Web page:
To illustrate Boyle's law.

If you have a spring balance you can prove Boyle's law as follows: Use the apparatus (1) Fig. 155 and compress the air to one half its volume as in (2). Is the average pull on the balance 4 1/2 lbs.?

Note: Friction opposes the plunger when it is moving in, but it helps the plunger to remain in. You will find that it takes more than 4 1/2 lbs. to compress the gas, but less than 4 1/2 lbs. to hold it after it is compressed, the average is 4  l /2 lbs.


The area of the plunger is 3/10 sq. in., therefore the pressure per square inch is 4.5 x 10/3 = 15 lbs. or 1 atmosphere, but the air on the outside exerts a pressure of 1 atmosphere on the plunger, therefore the total pressure the plunger exerts on the air in the tube is 1 + 1 = 2 atmospheres.

You have shown here that when you double the pressure on a gas you compress the gas to one half its first volume.

To show that when you halve the pressure on a gas its volume doubles, use the apparatus (3) Fig. 155.

Start with a distance of 2 inches between the plungers, (3) then pull up the spring balance until the distance is 4 inches, (4). Is the average pull on the balance 2 1/4 lbs.?

A pull of 2 1/4 lbs. on 3/10 sq. in. is 2.25 x 10/3 = 7.5 lbs. per sq. in. or 1/2 atmosphere. Since the pull of the balance is only 1/2 atmosphere, the air in the tube must be exerting the other 1/2 atmosphere.



One of the commonest applications of compressed air is in the air brakes on trains. The air compressor A, on the side of the engine boiler, is operated by steam from the boiler. It compresses air in the large tank B, on the locomotive, and this compressed air is carried through the train pipe under the cars to the air brake under each car. The air brake on each car consists of a triple valve F, an air tank E and a cylinder C containing a piston P. The brake beam is attached to D.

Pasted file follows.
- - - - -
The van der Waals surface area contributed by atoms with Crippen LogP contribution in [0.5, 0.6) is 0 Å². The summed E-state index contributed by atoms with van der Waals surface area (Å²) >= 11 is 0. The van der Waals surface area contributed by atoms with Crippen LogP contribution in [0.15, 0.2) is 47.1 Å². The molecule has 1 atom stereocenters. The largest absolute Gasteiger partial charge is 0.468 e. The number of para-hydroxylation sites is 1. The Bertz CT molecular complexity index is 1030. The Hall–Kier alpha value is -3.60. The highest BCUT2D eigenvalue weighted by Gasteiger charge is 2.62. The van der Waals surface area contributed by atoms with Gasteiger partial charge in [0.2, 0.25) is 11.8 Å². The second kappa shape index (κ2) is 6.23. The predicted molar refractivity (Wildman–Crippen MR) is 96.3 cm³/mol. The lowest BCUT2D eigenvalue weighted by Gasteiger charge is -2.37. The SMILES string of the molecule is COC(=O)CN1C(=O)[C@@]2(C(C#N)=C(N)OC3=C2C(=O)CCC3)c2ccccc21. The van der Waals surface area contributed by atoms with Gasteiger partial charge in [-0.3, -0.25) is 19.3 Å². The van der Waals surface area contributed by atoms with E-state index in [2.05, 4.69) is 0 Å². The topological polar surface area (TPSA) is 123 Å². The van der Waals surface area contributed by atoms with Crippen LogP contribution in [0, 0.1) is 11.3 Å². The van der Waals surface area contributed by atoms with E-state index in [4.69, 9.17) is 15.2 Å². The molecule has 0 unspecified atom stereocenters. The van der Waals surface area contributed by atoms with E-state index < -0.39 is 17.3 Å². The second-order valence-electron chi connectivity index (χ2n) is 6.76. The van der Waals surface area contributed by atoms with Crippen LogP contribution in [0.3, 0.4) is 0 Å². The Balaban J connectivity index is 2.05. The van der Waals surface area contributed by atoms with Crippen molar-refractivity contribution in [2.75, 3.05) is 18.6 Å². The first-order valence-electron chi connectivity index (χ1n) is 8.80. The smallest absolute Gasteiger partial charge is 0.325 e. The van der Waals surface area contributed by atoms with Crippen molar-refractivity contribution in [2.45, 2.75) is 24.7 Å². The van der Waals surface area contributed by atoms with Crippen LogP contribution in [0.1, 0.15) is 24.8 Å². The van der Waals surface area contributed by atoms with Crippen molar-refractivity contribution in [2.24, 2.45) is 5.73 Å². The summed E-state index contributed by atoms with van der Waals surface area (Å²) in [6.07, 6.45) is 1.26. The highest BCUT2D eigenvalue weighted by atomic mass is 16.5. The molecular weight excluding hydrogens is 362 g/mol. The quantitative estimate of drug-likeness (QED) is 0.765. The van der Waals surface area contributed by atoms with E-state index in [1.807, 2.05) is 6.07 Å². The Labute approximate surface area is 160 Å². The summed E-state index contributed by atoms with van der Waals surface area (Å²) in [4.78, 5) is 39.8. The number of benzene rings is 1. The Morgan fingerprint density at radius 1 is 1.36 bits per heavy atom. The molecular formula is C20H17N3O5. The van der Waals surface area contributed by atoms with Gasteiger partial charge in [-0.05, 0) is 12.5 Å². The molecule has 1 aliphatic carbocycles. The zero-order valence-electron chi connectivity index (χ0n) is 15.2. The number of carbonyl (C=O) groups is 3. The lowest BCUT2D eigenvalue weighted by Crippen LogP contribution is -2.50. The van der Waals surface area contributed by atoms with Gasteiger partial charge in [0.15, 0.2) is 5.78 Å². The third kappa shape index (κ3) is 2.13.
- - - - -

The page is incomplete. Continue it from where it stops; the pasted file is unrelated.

The operation of the air brakes is as follows: Air is pumped into the locomotive tank B until its pressure is about 75 tbs. per sq. in. This compressed air moves through the train pipe, through the triple valve F, and into the car tanks E.

When the train is running, the pressure in each car tank E is equal to that in the locomotive tank B ; but there is no air in the cylinder C and the brakes are "off", because the spring holds the piston P in the position shown.

When the engineer puts "on" the brakes, he turns a lever which closes the valve between B and the train pipe, and which at the same time, lets the air out of the train pipe. When the air pressure in the train pipe


decreases, the triple valve shifts in such a way that compressed air passes from the tank E into the cylinder C; this compressed air drives the piston out with a pressure of 75 lbs. per sq. in. and puts the brakes "on."

When the engineer wishes to take the brakes "off" again, he turns the lever back. This closes the train pipe and at the same time allows air to flow from tank B through the train pipe to the triple valve F. When the pressure in the trian pipe increases, the triple valve shifts back in such a way that it lets air pass from B into E, also it closes the passage from E to C, and lets the air out of C. The spring then forces the plunger in and takes the brakes "off".

It will be noticed that if the train should break in two by the breaking of a coupling, the rubber air hose connection on the train pipe is broken and the air is let out of the train pipe. This automatically sets the brakes on each car and both parts of the train are brought to a standstill.

You will now make and operate an air brake and illustrate the working of the cylinder, triple valve, and air tank.

To make and operate an air brake and to illustrate the working
of the triple valve, cylinder, air tank, and train pipe.


Use the apparatus as shown in Fig. 157, open clip 1, and blow air into the rubber tube.

Your mouth here represents the compressor and air tank on the locomotive, and while you are blowing air into the tank E you are representing the conditions when the train is running and the brakes are "off". You will notice here that when clip 1 is open and 2 is closed the triple valve is admitting air to the tank E, the cylinder C is open, and the brakes are "off". Clips 1 and 2 represent the triple valve. Now close clip 1 and open clip 2. Do you observe that the compressed air in E forces the piston out? This is exactly what happens when the


engineer puts the brakes "on". You will notice here that when clip 1 is closed and 2 is opened, the triple valve has closed the passage between the cylinder and train pipe, and has opened the pipe between E and the cylinder. This is the condition when the brakes are "on".